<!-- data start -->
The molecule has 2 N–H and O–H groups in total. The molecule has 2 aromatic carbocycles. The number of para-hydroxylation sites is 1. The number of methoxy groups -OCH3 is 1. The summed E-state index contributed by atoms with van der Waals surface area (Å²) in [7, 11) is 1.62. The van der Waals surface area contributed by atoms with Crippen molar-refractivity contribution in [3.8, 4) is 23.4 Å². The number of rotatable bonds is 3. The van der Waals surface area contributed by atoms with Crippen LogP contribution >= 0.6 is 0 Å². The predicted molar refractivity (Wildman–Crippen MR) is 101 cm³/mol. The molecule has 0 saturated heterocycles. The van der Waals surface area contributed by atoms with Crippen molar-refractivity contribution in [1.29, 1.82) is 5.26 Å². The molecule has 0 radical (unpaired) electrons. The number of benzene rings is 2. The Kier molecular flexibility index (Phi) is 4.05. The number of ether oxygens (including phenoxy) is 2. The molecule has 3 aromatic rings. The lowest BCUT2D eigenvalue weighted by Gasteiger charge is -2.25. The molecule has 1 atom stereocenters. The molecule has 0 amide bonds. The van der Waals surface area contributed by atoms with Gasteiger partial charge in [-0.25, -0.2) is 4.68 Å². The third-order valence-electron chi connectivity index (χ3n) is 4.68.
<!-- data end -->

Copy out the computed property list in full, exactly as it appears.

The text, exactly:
The molecule has 2 N–H and O–H groups in total. The molecule has 2 aromatic carbocycles. The number of para-hydroxylation sites is 1. The number of methoxy groups -OCH3 is 1. The summed E-state index contributed by atoms with van der Waals surface area (Å²) in [7, 11) is 1.62. The van der Waals surface area contributed by atoms with Crippen molar-refractivity contribution in [3.8, 4) is 23.4 Å². The number of rotatable bonds is 3. The van der Waals surface area contributed by atoms with Crippen LogP contribution >= 0.6 is 0 Å². The predicted molar refractivity (Wildman–Crippen MR) is 101 cm³/mol. The molecule has 0 saturated heterocycles. The van der Waals surface area contributed by atoms with Crippen molar-refractivity contribution in [1.29, 1.82) is 5.26 Å². The molecule has 0 radical (unpaired) electrons. The number of benzene rings is 2. The Kier molecular flexibility index (Phi) is 4.05. The number of ether oxygens (including phenoxy) is 2. The molecule has 3 aromatic rings. The lowest BCUT2D eigenvalue weighted by Gasteiger charge is -2.25. The molecule has 1 atom stereocenters. The molecule has 0 amide bonds. The van der Waals surface area contributed by atoms with Gasteiger partial charge in [-0.25, -0.2) is 4.68 Å². The third-order valence-electron chi connectivity index (χ3n) is 4.68.